The Oscar for best picture has become over the years our collective totem pole. Year after year these cinematic creations carve new identities into our American psyche.
Last year The Hurt Locker won for Best Picture. It began with the notion that war is like an addiction. Kathryn Bigelow who directed began the film by quoting Times war correspondent Chris Hedges, “The rush of battle is a potent and often lethal addiction, for war is a drug.” For a generation of Baby Boomers who fought the Cold War, we still await the promised peace dividend. War is no longer a variable it is a constant. We all seem to be trapped in our own “hurt locker.”
Last night the 83rd Academy Awards honored a new collection of films. This year’s nominees for Best Picture again seemed to resonate with our current national condition.
The Social Network, based on the rise of Facebook, is about more than founder Mark Zuckerberg. This home to over 500 million users has helped to spur revolutions across the Middle East. Social networking is fast changing the way we organize our lives.
Black Swan directed by Darren Aronofsky is a haunting film. Like his earlier film The Wrestler, Aronofsky takes on the performing arts. What you see is not what you get. Appearances are deceiving. These plot lines are not unlike Nassim Taleb’s best selling book The Black Swan. Taleb has written extensively about randomness. As much as we want to control the circumstances of our life using empirical analysis, certainty is allusive. No single word best encapsulates our times like the word uncertainty.
The remaining Best Picture nominees all have something to say about our current condition – The Fighter, The Kids Are All Right, The King’s Speech, 127 Hours, Toy Story 3, True Grit, Winter’s Bone, and Inception.
Of these Inception stands out.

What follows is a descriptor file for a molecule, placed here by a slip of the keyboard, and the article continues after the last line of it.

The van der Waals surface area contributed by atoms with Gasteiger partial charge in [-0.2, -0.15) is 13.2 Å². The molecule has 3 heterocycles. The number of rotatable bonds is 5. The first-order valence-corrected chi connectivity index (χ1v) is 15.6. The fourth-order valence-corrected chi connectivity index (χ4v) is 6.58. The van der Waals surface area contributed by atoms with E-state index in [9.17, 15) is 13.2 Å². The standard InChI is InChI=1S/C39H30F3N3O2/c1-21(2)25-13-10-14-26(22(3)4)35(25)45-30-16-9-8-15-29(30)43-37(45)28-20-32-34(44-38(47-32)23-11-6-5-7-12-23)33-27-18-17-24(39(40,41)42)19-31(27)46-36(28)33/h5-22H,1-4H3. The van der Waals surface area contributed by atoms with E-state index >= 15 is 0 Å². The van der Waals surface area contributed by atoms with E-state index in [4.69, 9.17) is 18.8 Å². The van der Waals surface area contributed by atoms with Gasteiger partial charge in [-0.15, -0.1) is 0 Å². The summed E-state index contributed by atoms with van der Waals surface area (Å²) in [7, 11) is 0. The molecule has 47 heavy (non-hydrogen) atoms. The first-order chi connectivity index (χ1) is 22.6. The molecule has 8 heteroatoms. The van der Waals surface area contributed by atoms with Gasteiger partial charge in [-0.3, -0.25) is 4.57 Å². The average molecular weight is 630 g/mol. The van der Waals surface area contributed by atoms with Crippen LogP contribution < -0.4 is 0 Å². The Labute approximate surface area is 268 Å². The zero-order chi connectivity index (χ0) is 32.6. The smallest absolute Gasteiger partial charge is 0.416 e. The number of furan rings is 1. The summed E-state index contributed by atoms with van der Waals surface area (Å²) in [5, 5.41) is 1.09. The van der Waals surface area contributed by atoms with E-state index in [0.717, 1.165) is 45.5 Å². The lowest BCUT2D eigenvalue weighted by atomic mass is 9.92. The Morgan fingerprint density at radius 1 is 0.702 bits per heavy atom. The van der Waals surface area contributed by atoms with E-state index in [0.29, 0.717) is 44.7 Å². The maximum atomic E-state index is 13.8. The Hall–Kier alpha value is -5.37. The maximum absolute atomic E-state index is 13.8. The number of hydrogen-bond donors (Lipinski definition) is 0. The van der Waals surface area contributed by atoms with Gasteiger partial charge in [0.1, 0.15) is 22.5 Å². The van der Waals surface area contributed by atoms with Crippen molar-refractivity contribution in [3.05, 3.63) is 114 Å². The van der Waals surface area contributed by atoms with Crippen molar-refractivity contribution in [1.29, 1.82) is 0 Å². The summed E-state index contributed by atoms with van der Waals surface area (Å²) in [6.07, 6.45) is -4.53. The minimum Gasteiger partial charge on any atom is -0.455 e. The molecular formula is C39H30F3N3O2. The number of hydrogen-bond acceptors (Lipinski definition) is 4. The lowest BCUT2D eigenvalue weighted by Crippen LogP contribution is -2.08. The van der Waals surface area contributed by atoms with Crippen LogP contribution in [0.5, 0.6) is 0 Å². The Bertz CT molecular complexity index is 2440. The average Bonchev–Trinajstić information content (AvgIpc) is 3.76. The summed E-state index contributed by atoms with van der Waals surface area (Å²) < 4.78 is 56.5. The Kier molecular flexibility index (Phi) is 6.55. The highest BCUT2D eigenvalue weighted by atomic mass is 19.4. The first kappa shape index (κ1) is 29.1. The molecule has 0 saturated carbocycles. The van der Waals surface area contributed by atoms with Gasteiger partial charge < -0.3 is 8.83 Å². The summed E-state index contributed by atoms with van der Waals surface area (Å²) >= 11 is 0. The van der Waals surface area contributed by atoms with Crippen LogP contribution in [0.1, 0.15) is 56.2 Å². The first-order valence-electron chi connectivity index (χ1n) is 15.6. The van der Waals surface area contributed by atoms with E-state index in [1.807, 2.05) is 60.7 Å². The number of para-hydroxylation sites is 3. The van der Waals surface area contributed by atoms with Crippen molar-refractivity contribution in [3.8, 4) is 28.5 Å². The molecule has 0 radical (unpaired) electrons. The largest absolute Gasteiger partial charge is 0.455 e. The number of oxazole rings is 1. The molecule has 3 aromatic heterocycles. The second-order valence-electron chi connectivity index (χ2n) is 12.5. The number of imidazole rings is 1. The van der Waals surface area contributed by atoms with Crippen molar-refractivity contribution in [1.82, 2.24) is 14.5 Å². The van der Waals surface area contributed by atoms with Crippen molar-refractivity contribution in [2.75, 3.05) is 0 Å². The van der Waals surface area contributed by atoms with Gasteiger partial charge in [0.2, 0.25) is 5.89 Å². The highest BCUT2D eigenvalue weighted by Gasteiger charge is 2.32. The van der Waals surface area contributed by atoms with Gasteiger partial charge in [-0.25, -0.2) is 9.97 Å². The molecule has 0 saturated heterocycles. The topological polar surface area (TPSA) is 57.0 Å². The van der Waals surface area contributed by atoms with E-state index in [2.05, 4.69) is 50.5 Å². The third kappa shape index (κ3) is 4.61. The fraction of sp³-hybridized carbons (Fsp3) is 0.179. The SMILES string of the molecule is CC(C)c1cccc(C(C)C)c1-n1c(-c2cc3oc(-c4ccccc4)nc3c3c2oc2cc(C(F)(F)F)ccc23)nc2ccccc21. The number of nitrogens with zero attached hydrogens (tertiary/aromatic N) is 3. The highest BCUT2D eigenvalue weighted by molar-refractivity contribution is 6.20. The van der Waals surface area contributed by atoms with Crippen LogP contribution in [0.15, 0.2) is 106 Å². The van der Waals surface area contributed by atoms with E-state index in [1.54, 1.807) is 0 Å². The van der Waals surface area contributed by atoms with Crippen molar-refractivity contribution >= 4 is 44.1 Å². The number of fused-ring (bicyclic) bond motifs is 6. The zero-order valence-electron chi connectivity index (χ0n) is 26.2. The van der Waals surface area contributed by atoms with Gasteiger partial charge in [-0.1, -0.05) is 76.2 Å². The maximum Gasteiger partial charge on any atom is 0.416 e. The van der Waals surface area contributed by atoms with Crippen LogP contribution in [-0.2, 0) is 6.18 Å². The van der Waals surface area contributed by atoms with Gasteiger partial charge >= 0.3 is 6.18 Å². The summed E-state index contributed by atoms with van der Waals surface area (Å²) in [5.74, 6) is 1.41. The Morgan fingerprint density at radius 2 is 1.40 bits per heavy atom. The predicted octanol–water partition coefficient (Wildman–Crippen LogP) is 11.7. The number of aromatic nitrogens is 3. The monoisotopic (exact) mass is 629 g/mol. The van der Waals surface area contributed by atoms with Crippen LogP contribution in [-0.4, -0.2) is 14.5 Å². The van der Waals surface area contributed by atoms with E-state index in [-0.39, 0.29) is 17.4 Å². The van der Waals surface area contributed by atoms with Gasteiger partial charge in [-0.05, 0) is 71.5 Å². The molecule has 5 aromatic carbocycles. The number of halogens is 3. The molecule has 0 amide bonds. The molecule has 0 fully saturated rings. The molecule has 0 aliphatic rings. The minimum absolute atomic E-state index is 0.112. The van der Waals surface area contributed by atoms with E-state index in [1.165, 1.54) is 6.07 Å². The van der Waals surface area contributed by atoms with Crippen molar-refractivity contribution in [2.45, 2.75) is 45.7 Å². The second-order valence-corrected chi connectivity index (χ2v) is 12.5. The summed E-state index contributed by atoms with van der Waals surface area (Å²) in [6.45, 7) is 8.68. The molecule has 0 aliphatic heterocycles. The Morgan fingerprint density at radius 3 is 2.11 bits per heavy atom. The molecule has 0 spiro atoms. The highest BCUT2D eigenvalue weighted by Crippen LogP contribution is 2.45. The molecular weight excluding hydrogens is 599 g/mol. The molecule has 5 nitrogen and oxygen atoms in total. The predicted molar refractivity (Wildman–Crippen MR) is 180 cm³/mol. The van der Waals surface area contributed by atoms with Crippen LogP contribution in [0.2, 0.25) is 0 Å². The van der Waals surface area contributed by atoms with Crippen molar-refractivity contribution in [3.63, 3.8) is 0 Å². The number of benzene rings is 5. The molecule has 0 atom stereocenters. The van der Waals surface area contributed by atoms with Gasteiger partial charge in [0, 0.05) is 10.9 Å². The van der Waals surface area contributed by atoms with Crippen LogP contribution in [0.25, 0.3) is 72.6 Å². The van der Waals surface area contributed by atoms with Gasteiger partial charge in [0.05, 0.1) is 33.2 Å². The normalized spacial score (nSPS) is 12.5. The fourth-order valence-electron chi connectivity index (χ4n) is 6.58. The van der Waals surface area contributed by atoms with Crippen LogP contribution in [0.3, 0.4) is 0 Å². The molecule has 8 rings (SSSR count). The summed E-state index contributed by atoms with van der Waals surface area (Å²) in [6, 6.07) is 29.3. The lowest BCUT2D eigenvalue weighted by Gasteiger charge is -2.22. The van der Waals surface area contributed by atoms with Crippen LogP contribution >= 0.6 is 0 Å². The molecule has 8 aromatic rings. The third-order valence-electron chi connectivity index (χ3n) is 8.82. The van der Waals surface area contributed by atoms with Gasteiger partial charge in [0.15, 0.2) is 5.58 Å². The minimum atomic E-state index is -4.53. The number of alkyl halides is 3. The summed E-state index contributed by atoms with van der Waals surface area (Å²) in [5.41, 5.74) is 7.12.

Inception is a film about a team of experts, led by Leonardo Dicaprio, who infiltrate dreams in order to alter realities. Often traveling through layers of dreams the participants use personalized objects or totems to determine if they are awake or still asleep. Living in one’s dreams often provides a better place than when faced with stark reality.
The Dicaprio character is case in point. Throughout the film his subconscious memories obstruct his mission. Nevertheless he cannot seem to avoid being haunted by his memories that are alive and well in his dreams. Throughout the film Dicaprio spins a top, his totem, to determine whether or not he is dreaming.
If the top stops spinning he knows he is awake and the dreams are over.
Artist Grant Wood had something to say about dreaming. “Almost all of us have some dream power in our childhood but without encouragement it leaves us and then we become bored and tired and ordinary…We are carefully coached in the most modern and efficient ways of making our bodies comfortable and we become so busy about getting ourselves all nicely placed that we are apt to forget the dream spirit that is born in all of us.”
Pollsters tell us today that so many of our dreams have vanished. Americans no longer look to the future with bright eyes. Austerity rules. The true test for our leaders is can they keep our tops spinning?